The shapes of Lesvos


Lesbos, or Lesvos. Shaped, as written by Odysseas Elytis, like a platanus leaf, which “some god, in order to have his fun, severed and blew away in the middle of the ocean”. I see more of a resemblance with a fig leaf. A romantic symbol picked up by tourist brochures, conjuring up images of late Mediterranean summers, softness and sweetness. There’s also a part biblical, part political metaphor in there about how a continent or nation uses its satellite islands as stopgaps, or to cover up its cracks. I resist the temptation to develop this image, given its vulgar implications; there are many more possible shapes to be seen. A moth, a tent, a lifevest… and if you zoom into the northern coast, a boat touching down on land, with a head popping out.

According to some sources, Aristotle and his wife Pythias arrived in Lesvos as political refugees in 345 B.C., from across the Edremit Gulf, fleeing the upheaval of Assos following the assassination of ruler Hermias, Pythias’ father or uncle. Lesvos’ symbolism as a haven for refugees continues through the ages. It is said that over half the population of Lesvos descend from the Greek exodus from the 1922 Great Fire of Smyrna, today’s İzmir. A legacy that the new generations have not chosen to forget, particularly in Sykaminéa, one of the villages closest to the Ayvalık coast, and a very literal beacon of contemporary hospitality.

The poem below, part of a series on island shapes, should have been written two years ago, following a visit to Lesvos for a conference on borders. Whilst travelling around the island I filled half of a little red New Internationalist notebook, but lost it on a train a few weeks later. Hence, perhaps, the fixation on names, words and letters regrettably erased.

Maltese original first, followed by the English adaptation.

Lesbos S

Il-forom ta’ Lesvos

Baħrija żebbuġija
bejn tittajjar u titterter
fi mnifsejn id-debba tal-Anatolja.
L-għeruq u z-zokk imqaċċat
ta’ siġra ppetrifikata,
kull ċirku jirrifletti
millenju mewġ mellies.
Lambda mnaqqxa fil-ġebel,
xi ftit mittiekla:
Lesbos, bil-b,
bħall-baħar ibaqqan il-blat,
jew Lesvos, bil-v,
bħar-riefni jvenvnu
fil-golfi u fil-fliegi.

Iċ-ċattra sorġiet fuq iċ-ċagħak –
bejn Tsónia u Sykaminéa
tisponta ras b’miljun wiċċ.
345 Q.K., Aristotli u Pythias
jaħarbu t-taqlib ta’ Assos
wara l-qtil ta’ missierha.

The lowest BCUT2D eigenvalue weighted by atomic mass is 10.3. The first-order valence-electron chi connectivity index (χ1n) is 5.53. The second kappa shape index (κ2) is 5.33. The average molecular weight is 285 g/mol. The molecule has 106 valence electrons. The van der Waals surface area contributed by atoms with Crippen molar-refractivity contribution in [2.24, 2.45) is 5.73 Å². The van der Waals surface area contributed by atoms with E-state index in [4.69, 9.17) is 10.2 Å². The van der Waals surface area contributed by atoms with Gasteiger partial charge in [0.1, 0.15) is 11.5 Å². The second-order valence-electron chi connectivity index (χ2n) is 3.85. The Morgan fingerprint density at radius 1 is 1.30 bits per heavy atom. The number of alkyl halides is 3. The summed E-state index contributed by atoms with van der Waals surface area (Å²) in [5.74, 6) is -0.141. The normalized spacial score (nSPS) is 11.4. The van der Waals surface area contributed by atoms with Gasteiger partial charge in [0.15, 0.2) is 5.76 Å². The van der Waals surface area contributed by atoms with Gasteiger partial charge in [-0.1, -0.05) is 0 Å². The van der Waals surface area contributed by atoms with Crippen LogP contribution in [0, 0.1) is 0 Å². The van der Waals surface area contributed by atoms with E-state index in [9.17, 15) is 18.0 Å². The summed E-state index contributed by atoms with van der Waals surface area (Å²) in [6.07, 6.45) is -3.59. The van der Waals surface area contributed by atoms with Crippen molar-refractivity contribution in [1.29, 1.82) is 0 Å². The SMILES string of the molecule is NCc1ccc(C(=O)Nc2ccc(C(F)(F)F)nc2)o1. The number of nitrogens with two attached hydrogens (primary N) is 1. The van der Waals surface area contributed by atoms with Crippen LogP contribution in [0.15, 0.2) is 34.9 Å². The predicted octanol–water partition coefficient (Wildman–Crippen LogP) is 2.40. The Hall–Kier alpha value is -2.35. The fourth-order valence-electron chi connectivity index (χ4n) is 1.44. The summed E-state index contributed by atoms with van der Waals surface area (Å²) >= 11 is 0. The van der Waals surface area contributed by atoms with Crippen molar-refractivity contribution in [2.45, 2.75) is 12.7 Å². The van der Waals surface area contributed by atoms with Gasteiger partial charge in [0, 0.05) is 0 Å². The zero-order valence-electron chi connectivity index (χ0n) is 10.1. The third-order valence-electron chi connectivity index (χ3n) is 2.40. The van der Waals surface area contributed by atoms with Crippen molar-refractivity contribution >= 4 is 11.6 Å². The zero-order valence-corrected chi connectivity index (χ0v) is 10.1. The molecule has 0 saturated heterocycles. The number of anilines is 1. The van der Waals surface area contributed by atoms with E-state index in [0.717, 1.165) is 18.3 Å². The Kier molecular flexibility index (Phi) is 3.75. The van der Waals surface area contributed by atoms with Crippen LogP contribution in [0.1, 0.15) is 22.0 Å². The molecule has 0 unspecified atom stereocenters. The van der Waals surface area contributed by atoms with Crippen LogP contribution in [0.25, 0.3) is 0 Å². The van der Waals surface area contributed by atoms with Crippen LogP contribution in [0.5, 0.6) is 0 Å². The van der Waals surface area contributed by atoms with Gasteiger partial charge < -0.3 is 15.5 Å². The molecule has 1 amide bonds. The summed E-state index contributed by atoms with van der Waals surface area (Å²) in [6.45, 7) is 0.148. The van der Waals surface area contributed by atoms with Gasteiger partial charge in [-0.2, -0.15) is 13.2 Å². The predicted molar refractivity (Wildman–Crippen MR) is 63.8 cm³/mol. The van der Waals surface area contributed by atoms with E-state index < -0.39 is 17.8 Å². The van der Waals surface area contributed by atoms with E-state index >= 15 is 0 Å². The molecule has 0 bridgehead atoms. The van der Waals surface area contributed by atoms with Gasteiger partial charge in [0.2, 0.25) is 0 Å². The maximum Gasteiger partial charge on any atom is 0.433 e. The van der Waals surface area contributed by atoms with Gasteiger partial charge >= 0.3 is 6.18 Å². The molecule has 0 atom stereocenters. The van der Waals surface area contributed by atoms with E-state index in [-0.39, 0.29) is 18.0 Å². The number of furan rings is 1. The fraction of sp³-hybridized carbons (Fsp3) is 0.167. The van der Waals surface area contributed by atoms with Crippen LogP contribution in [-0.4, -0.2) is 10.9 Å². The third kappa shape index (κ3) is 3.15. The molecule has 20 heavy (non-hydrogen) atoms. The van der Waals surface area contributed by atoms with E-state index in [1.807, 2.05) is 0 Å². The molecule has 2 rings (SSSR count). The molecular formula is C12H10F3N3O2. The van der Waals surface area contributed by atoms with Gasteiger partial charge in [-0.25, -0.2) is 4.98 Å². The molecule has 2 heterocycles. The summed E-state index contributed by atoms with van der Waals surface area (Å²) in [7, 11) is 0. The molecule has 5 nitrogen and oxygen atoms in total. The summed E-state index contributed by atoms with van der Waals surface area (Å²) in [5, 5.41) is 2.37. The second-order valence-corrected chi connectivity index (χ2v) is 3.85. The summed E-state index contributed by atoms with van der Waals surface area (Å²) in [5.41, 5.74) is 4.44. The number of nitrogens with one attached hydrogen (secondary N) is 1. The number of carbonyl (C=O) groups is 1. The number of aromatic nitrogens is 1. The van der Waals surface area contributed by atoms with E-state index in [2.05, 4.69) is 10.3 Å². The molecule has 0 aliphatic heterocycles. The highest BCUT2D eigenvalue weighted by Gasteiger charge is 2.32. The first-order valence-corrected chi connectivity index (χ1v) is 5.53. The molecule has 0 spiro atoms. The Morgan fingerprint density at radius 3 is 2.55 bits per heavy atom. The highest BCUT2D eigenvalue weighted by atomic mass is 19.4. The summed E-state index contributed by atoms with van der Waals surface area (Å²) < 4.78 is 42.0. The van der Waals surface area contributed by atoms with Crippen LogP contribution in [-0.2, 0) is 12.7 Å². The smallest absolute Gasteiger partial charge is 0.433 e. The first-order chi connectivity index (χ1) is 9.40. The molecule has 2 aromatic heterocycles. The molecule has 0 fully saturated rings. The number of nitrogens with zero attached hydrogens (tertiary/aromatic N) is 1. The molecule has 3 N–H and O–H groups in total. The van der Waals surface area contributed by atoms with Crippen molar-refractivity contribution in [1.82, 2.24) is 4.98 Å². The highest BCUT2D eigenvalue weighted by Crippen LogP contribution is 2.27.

1922 W.K., Ariadne,
Vasilikí, Yiannis,
imkeċċija mill-ħuġġieġa ta’ Smyrna.
Mill-2011 sal-lum, Azra,
Badawi, Jamal, Dunya,
f’kull ċattra abġad sħiħ,
fost alfabeti oħra,
jirkbu l-gomma
biex ma jitħassrux biċ-ċomb.

Lesvos, tripied tal-fotoġurnalisti
imdaħħal sew fir-ramel
bil-lest għall-ispettaklu.
Lesvos, tinda ma tingħalaqx
minn quddiem jew minn wara,
daqqa mogħtija n-nar,
daqqa mtaqqla bil-borra,
daqqa tberraħ il-gwienaħ, ittir,
u teħel mal-fildiferru.
Lesvos, ras ħoxna ta’ mopp
timsaħ l-ittri mill-art
biex tlaħlaħhom ‘l hemm,
forsi jonqsu ftit in-numri
fuq l-ispreadsheet
tal-Ministeru tal-Intern.

F’Efthaloú, f’Paliós, f’Mitilini,
ġakketta tas-salvataġġ
mitluqa fuq iċ-ċagħak,
titgerrem minn baħrija,
tikxef karti tal-gazzetta:
stampa ta’ ġemgħa tiġri,
tbassir tat-temp, bil-mappa msaħħba,
u fuq sfond aħmar u iswed,
kelma bajda, Hürriyet,
niedja, imċappsa,
u mkemmxa sew.

Map of Lesbos by Giacomo Franco (1597)

The Shapes of Lesvos

An olive-green moth
fluttering or shuddering
below the nostrils of the Anatolian mare.
The roots and stump
of a petrified tree,
each ring reflecting
a thousand years of incoming waves.
A lambda sculpted in stone,
slightly eroded:
Lesbos, with a b,
like the billows battering the beach,
or Lesvos, with a v,
like the Vardar winds
venting over the valleys.

The craft disembarked onto the pebbles –
between Tsónia and Sykaminéa
emerges a head with a million faces.
345 B.C., Aristotle and Pythias
fleeing the turmoil of Assos
after the slaying of her father.
1922 A.D., Ariadne,
Vasilikí, Yiannis,
ousted by the fire of Smyrna.
From 2011 to date, Azra,
Badawi, Jamal, Dunya,
in each boat an entire abjad,
among other alphabets,
journeying on rubber
so as not to be erased by lead.

Lesvos, a photojournalist’s tripod
steadied in the sand
in preparation for the spectacle.
Lesvos, a tent that will not close
on either side,
now set ablaze, now laden with snow,
now opening its wings, taking off,
now stuck to the barbed wire.
Lesvos, the head of a mop
rubbing letters off the ground
to rinse them away,
and perhaps subtract a few numbers
off the spreadsheet
of the Ministry of the Interior.

In Efthaloú, in Paliós, in Mytilene,
a lifevest abandoned on the pebbles,
chewed by a moth,
revealing crumpled newspaper:
the image of a running crowd,
a weather report, with a cloudy map,
and on a red and black background,
a white word, Hürriyet,
sodden, smudged,
and full of creases.

Lesvos SE tipTurkey in background

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